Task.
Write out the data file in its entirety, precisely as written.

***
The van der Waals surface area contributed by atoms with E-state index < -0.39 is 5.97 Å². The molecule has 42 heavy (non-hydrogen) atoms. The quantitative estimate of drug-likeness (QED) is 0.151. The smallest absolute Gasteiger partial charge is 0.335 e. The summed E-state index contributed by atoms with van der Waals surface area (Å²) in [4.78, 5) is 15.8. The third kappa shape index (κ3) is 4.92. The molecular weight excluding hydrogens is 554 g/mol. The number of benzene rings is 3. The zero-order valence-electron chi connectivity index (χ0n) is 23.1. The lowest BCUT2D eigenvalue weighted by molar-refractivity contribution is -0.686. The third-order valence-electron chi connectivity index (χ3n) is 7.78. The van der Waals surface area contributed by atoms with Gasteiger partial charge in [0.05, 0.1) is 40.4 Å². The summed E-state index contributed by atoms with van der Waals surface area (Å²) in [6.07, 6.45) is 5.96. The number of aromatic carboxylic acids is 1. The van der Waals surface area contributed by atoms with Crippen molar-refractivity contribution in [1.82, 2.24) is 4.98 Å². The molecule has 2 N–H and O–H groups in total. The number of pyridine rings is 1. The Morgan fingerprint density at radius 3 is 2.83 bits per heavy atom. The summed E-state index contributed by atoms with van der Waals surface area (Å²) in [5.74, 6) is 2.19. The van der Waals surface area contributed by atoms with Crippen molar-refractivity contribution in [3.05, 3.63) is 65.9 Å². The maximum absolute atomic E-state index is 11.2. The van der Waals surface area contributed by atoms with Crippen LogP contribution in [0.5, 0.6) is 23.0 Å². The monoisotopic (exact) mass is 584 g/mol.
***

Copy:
The van der Waals surface area contributed by atoms with E-state index < -0.39 is 5.97 Å². The molecule has 42 heavy (non-hydrogen) atoms. The quantitative estimate of drug-likeness (QED) is 0.151. The smallest absolute Gasteiger partial charge is 0.335 e. The summed E-state index contributed by atoms with van der Waals surface area (Å²) in [4.78, 5) is 15.8. The third kappa shape index (κ3) is 4.92. The molecular weight excluding hydrogens is 554 g/mol. The number of benzene rings is 3. The zero-order valence-electron chi connectivity index (χ0n) is 23.1. The lowest BCUT2D eigenvalue weighted by molar-refractivity contribution is -0.686. The third-order valence-electron chi connectivity index (χ3n) is 7.78. The van der Waals surface area contributed by atoms with Gasteiger partial charge in [0.05, 0.1) is 40.4 Å². The summed E-state index contributed by atoms with van der Waals surface area (Å²) in [6.07, 6.45) is 5.96. The number of aromatic carboxylic acids is 1. The van der Waals surface area contributed by atoms with Crippen molar-refractivity contribution in [1.82, 2.24) is 4.98 Å². The molecule has 2 N–H and O–H groups in total. The number of pyridine rings is 1. The Morgan fingerprint density at radius 3 is 2.83 bits per heavy atom. The summed E-state index contributed by atoms with van der Waals surface area (Å²) in [5.74, 6) is 2.19. The van der Waals surface area contributed by atoms with Crippen molar-refractivity contribution in [3.05, 3.63) is 65.9 Å². The maximum absolute atomic E-state index is 11.2. The van der Waals surface area contributed by atoms with Crippen LogP contribution in [0.5, 0.6) is 23.0 Å². The monoisotopic (exact) mass is 584 g/mol.